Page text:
The problem is, we can understand this, as we seek to understand why we get cut off all the time, rushed through complex thoughts and told to hurry by people who just took 5 minutes verbalizing a minute of relevant content. The people who need to understand why we often answer more slowly, however, will often brush the entire thing off to over-sensitivity or us not being aggressive enough.
Intros on the spectrum tend to ask “why?” a lot and “what if?”, which is why we tend to do more research into introversion. I’m pretty sure many extroverts don’t know they are extroverts. Which may be why so many claim to be introverts ;p
When we do cut off a person telling us to hurry, as I had to at a retreat this weekend, it throws us off our thought and it takes longer to get back on track. This even goes for visual clues, like rushing your hands in a circular motion. People also think we are rude-to counter-interrupt an interrupter.
So, if you want us to speed up, don’t interrupt to tell us so: We may have been done by the time your interruption was over. We let you talk it out, because that is how you think. If you give us a minute to process your words, you may find we have something to add to the conversation.
Just sayin’ 😀
“While I am very proud of Introvert Camp and like when people know it came from my heart, IC is not about me. It is a camp of service, actually closer to a staff camp than a theme camp.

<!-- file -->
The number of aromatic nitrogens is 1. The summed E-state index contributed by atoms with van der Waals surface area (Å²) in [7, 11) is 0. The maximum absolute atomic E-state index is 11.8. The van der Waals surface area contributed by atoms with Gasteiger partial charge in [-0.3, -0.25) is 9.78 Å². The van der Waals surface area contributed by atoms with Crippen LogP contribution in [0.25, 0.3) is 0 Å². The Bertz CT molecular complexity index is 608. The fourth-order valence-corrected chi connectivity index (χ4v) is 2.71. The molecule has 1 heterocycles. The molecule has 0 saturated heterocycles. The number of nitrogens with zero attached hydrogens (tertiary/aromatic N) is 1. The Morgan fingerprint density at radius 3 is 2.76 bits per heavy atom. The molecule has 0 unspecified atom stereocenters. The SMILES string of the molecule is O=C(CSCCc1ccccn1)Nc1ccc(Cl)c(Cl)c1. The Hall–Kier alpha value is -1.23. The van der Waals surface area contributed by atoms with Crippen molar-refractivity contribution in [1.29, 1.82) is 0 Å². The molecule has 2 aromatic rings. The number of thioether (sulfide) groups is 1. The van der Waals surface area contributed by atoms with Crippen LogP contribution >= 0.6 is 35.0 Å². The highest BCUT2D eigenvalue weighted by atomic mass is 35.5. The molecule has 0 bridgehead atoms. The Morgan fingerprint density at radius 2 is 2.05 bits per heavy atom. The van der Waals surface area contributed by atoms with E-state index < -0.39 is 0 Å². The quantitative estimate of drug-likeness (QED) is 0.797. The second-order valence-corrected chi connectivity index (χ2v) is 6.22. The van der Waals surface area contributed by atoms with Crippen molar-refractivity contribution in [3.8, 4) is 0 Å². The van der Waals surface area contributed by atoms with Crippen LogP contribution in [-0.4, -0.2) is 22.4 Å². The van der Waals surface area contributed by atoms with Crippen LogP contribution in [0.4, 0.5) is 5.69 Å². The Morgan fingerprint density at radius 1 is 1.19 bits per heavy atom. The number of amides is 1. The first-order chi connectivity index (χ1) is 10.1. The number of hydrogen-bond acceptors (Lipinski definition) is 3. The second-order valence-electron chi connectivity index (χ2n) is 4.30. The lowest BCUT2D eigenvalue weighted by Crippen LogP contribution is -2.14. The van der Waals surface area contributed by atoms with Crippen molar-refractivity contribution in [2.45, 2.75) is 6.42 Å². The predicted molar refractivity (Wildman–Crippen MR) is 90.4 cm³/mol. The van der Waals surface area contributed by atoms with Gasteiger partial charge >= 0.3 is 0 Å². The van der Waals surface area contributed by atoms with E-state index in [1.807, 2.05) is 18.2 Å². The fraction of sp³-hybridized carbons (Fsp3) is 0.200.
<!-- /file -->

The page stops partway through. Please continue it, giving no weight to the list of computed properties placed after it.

I don’t feel a desire to facilitate the education of our entire society on the wonders, realities and myths of extraversion and introversion because I want my camp to be successful.
I feel the desire to facilitate the education of our entire society on the wonders, realities and myths of extraversion and introversion because I want my society to be successful.”
I wrote that a few months back. Today I am thinking about Success, what that means, to whom.
As I get older, my ideas around success have definitely changed. I will have to work a long time, I think, before I can retire. And I imagine doing work that I find important and invigorating and that is what I am working towards now, in my late 30s. I know I am working towards the life I want. That seems successful to me.
Having and creating strong love in my life and being open to the love flowing all around me, and you; That is success to me.
Success is that magical moment we aim for, when we know we are safe, when we feel we have enough and have done enough. In what ways does Introversion influence success for the individual or the society at large?
1. We don’t want to overthrow Extroverts.
In terms of understanding introversion, success does not necessarily mean overthrowing the extrovert laws of leadership and communication and installing Introversion everywhere, forever! It does not mean all shamans and no warriors, to be extremely stereotypical in my example, one without the other would be boring.